The FTI (Federation of Technological Industries) has won the right to take its legal battle with Customs and Excise to the European Court. The trade body was set up in response to the Finance Act which made brokers responsible for VAT payments through the entire supply chain.
Customs' intent was to destroy widespread and massive scams, known as missing trader VAT fraud, over the export of computer chips and mobile phones. But the effect has been to paralyse CPU and mobile phone broking. Also, Customs is accused of failing to return VAT repayments owing to legitimate traders on legitimate deals because the goods had at some stage passed through dodgy dealers, with which they had no connection.
The High Court ruled that FTI has the right for its case to be heard by the European Court of Justice. The court also warned Customs and Excise to behave with "the greatest caution" in applying the law while the court case is ongoing. The case is likely to take at least a year to settle.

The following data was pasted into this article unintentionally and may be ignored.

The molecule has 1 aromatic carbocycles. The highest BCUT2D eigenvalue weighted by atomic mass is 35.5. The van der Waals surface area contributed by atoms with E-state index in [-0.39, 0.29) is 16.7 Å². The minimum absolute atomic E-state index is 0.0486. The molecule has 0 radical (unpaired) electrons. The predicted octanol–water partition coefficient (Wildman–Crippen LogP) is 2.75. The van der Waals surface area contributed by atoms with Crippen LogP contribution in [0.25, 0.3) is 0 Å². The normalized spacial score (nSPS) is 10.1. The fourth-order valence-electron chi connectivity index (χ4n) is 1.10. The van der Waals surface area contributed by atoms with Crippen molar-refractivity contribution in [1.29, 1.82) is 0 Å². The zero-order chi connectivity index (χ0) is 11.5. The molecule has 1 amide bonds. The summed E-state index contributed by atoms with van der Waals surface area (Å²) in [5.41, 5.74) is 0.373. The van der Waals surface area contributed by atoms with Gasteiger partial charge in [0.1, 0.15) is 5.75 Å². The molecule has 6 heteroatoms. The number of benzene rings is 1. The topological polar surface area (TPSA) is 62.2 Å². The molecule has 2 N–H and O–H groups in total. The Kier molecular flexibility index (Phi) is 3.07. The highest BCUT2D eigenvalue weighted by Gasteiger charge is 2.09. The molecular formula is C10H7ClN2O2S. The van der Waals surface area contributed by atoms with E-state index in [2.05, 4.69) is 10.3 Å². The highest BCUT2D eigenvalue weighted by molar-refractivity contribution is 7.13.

Customs and Excise said in a statement: "Customs welcome that most aspects of this case have been found in our favour. We have had huge successes in cracking down on missing trader fraud in the mobile 'phones and computer chips sectors this year and many legitimate traders have commented favourably on the extent to which the trade has been cleaned up."
FTI solicitor Alias Dass of Dass Solicitors said: "If the new law were able to stand, it would be akin to taking a taxi ride after the previous passenger had done a runner and at the end of the journey being charged your fare plus the fare of the last passenger with the driver saying it must be the right thing to do because I have now got the right money."
Mark Cook, chairperson of FTI, is standing down and will be replaced by David Downie of Ivylink Ltd. The FTI is seeking more members to join the organisation, this is partly to strengthen its voice, and partly to improve funding and help pay the lawyers. More than 60 companies so far have given £100,000 to the fighting fund. ®